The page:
Having just arrived back home from, most of the week in Cleveland on-site at our client and a quick camping overnight from Friday to Saturday on the way back to Columbus, I was in the mood to cook something homey. Being gone for most of the week meant I had some greens to use from our previous and current Yellow Bird shipments. These included a bunch of purple kale, a beautiful batch of Swiss Chard, some Daikon Radishes and yellow onion. As usual, all locally grown here in Ohio.
It was Sunday morning so I spent some lazy time in bed with fresh coffee I had made Captain Underpants style. It’s Sunday. No schedules, so hey! I had my copy of The New American Heart Association Cookbook in hand and came across a gratin idea. I like this cook book as it has all sorts of creative ways to cook without the usual amounts of fat, salt, and sugar you normally see in traditional collections. Like using non-fat ricotta, fat-free milk, applesauce in place of sugar or fats (at times) and any number of seasonings to bump up the flavor since salt is a luxury. But you also have flavor punches allowed from things like low-fat cheddar and full fledged Parmesan cheese, in lesser amounts but just as powerful flavor wise, in the mix.
I came across a recipe for Collard Greens and Artichoke Gratin this morning. I used this as a template substituting the Collards for the Kale and Swiss Chard that I had, however. Also, using this recipe and it’s technique for precooking Daikon Radishes before making a totally decadent gratin out of them, I pre-boiled the sliced Daikons for 15 minutes then proceeded to layer as the Heart Association recipe called for.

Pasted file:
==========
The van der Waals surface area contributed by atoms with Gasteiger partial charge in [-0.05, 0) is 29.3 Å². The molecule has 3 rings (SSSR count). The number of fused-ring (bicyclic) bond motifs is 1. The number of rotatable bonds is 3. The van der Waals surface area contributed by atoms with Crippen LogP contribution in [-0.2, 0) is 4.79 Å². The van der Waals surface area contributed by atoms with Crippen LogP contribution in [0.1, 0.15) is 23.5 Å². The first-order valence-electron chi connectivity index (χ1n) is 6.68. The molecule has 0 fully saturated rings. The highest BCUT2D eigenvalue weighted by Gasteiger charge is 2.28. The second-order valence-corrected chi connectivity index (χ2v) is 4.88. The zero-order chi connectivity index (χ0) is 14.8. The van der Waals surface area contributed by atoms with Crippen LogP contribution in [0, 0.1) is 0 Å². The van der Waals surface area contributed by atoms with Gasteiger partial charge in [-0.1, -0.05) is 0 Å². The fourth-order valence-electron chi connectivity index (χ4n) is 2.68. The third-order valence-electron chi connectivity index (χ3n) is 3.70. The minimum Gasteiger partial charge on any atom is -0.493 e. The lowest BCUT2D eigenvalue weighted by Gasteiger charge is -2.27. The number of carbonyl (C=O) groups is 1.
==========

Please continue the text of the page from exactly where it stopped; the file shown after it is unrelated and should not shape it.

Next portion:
I grabbed my copy of The New Vegetarian Cooking for Everybody then flipped to the section on gratins. They call these things “enduring, unpretentious dishes that are a boon for any cook.” Citing that they are versatile enough for both vegetarians and meat-eaters alike in that they can either play center stage or ride shotgun and serve as a side dish. They also state that presentation wise, they are well suited for shallow round cooking dishes with as much surface area as possible to give the diners a chance to enjoy the crisp of the breadcrumbs and cheese mixture on the top of an otherwise soft and savory center.
As a finishing touch, I layered some panko and Parmesan on the top and baked covered for 15 minutes then removed the cover to allow browning and crisping of the top for about 20 minutes.
In the end, it was a good way to get my greens for the day, make some lunches ahead for the week that is about to begin and enjoy learning more about how versatile gratins are in the meantime. Also, the flavor of the Daikons sort of shone in contrast to the hearty greens. The balance of flavors and textures was pretty great actually.
This week’s goals include ditching breakfast and trying out the whole 12 hour fast thing. Bringing my own coffee to work instead of going to Starbucks and packing a healthy lunch and set of snacks to munch on through the day. Who knows, maybe I’ll finally get on the overnight oats bandwagon finally. Diet and lifestyle are both a process. Things ebb and flow but it should always be fun and satisfying.